“I’m working my way back to get to my old self as a basketball player,” Berry told TPL. “This is just a year for me to get back on my feet to try to grow as a player and a person. Now I’m just getting on the court and taking advantage of the minutes I’m given. Just constantly learning and improving.”
Joel is in the best possible situation to recapture his confidence and get revert his game back to the heights that made him a national champion and All-American. He says he feels almost back to 100 percent, but the love and support he’s received from the fans in North Carolina help the matter evermore so.
“It’s a blessing to be able to have that support in Carolina in the midst of trying to reinvent myself for the people that don’t know me as a good professional basketball player,” Berry II explained.
After games, you typically catch Berry II swarmed by over a dozen UNC fans asking for pictures, autographs, or to just say hey. Joel continuously takes his time to genuinely show those fans his appreciation for their support. He’s arguably the fan-favorite at The Fieldhouse in Greensboro, getting an uproar of cheers whenever he checks in or makes a bucket.
“The love just shows the platform I made for myself at UNC… It’s a blessing for the fans to be able to come out and support us. And it’s not only for me, but it also brings a lot to the organization.”
Taking advantage of the opportunity
Joel is in the midst of reinventing his game, making the required changes in order to become the pro he strives to eventually become. His game is not where he would like it to be, but he’s taking it step-by-step, benefitting from every opportunity thrown his way.
On the season, Berry II is averaging just 12 minutes per game – down from 21 per game his rookie season. His playing time is not so much an indicator that he isn’t worthy of more time on the floor. But like anyone, he’s just getting adapted back into the speed and flow of the professional game after being sidelined for over six months.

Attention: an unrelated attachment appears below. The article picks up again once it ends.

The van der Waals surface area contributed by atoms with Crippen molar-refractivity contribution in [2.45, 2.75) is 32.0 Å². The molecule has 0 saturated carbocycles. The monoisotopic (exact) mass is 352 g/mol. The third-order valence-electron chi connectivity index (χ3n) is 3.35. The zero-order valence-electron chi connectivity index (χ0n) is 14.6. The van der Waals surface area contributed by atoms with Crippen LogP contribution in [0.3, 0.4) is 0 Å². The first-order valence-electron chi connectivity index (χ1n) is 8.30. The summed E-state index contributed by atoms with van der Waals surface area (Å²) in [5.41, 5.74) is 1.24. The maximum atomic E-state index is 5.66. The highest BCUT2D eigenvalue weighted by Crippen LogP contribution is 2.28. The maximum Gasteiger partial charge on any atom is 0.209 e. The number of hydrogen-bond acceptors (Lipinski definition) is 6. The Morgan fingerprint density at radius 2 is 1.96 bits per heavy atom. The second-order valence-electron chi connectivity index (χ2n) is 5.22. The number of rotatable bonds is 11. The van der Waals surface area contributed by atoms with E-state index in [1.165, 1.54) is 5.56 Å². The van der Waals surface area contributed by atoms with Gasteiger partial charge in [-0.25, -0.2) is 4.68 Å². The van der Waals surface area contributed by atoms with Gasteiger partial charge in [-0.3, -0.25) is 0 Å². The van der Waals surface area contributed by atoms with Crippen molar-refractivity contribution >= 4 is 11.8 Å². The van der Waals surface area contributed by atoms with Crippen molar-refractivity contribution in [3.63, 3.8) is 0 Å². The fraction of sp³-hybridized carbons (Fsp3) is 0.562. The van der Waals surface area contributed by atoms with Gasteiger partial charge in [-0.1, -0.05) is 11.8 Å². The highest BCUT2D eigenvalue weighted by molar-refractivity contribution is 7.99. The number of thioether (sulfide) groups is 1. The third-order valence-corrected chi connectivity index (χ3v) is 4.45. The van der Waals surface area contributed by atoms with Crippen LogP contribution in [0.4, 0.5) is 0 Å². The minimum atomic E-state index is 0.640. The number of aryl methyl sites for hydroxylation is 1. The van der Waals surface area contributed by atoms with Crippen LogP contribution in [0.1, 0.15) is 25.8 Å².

“I feel like I deserve more playing time, but I’ve always been a team-first guy. I can’t control what the coaches do, but I can only control what I do with the minutes given and to be as productive as I can. Everyone wants more minutes, but this is all about controlling what you can control.”
Joel is not even four months removed from resuming basketball activities full-time. It takes time to recover from an extended period without basketball activities. Game after game, he’s showing steady improvement, making up for the lost time.
“Everyone’s always looking for the next step to make it, but we just have to be blessed and take advantage of this opportunity we have in front of us and do the right thing.”
Many guys in Berry II’s situation, especially at the G-League level, would go into games and just look to “get theirs.” They’d check into the game, guns-a-blazin’, looking to get their shots up to showcase their scoring ability. That’s not the way Berry II is wired. He plays the game the right way. That won’t ever change.
“You always have to play how you would normally play, regardless of the circumstances,” Berry II told The Painted Lines. Some guys at the G-League level don’t necessarily play the game the right way. They take it as “a joke sometimes because they just want to be on the NBA level,” as Joel explained. Some players just look to “get theirs,” despite its detriment to the team. That’s not a knock on the G-League, there are similar incidents in the NBA. In some cases, you find players that unfortunately fall under those conditions. Not Berry II. He’s going to make it the NBA playing the right way.
Even if he plays just six minutes in a game, for example, when Joel checks in he’s looking to find shots for his teammates and properly man the offense. That’s what makes a winning basketball player and what coaches look for in the NBA.
Joel Berry with two nice assists pic.twitter.com/ZWWFcEIlc7— Jack Duffy (@JackDuffyTPL) January 31, 2020
“I just want to continue to play the right way, so when I do get to the NBA level, it’s not something I have to turn on. That’s always been who I am. I always get my teammates involved and run the offense. I just play the right way.”
Adaptability is key